Oh my goodness!! I have been living in Philly for a whole week already. Time flies. This blog is going to be a bit lengthy so maybe grab a snack, you have been warned.
OK… here is a little scene set up before i jump into my week – I arrived here on Sunday night and got to my host family house around 8:30 pm. It is a small row home in South Philadelphia with a red door and a large Irish flag hanging in the window. You really can’t miss it! Immediently I was greeted at the door by a lucky charms, thick Irish accent and the shrieks of little kids. It really just felt like home for some reason. My “family” for the semester is made up of an Irish Dad, Indonesian Mom and their 3 kids, Keira (10), Brenden (5) & Ola (3). They could in no way be more different from my family back in Texas. Everything from the way that they parent, what they eat, how they talk, how they raise their kids, etc. is the polar opposite of what I have ever experienced. And I love it. They are really opening me up to a whole other world I have never seen before. They are so welcoming and truly treat me as a member of the family.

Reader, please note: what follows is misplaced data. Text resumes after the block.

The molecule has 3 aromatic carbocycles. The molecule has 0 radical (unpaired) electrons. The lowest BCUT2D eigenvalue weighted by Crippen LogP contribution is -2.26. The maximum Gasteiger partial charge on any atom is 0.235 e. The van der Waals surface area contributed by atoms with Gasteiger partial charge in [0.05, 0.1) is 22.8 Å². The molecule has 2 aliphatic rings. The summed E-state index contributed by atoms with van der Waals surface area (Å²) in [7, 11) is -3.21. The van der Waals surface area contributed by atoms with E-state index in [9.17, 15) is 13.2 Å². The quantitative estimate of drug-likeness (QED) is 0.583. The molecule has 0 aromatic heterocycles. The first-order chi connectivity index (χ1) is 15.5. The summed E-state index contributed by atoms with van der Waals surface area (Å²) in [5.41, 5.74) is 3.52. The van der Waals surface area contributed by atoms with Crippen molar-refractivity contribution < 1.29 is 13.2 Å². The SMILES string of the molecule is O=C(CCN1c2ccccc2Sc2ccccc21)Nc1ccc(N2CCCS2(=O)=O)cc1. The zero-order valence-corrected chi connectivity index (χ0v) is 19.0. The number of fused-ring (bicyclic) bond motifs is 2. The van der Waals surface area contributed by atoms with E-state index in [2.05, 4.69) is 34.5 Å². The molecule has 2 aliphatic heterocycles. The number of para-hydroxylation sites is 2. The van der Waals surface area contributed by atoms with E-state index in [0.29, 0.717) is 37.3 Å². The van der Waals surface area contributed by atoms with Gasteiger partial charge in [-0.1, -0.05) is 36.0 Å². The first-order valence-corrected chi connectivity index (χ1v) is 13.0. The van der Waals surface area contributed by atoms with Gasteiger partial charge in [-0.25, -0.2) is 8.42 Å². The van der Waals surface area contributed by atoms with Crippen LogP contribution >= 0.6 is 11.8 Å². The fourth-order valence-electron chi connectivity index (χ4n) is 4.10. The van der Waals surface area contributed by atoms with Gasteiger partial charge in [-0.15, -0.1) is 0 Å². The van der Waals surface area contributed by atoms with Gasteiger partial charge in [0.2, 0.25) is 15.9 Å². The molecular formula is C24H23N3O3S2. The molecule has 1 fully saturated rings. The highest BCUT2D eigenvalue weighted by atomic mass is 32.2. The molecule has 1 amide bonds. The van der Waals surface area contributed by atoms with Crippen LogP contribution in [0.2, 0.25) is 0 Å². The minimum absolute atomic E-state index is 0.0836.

Now that I set the scene here is a condensed play by play of how the week went down.
Monday: Today we had our first day of class. On the days that we aren’t working at our internships we meet as a group with all the other Kivu Gap year students and discuss different topics relating to people/our work here and reflect. For our first class we talked a lot about stories.. our own stories & hearing other peoples stories. I am coming to realize everyone truly has an amazing life story to tell and I deeply desire to hear as many of them as I can. After class we explored the city by way of a few hour long scavenger hunt around the city utilizing public transportation. all I am going to say about that is THANK GOD FOR GOOGLE MAPS. After that we grabbed some bubble tea in China Town and then I went out to dinner with my host family.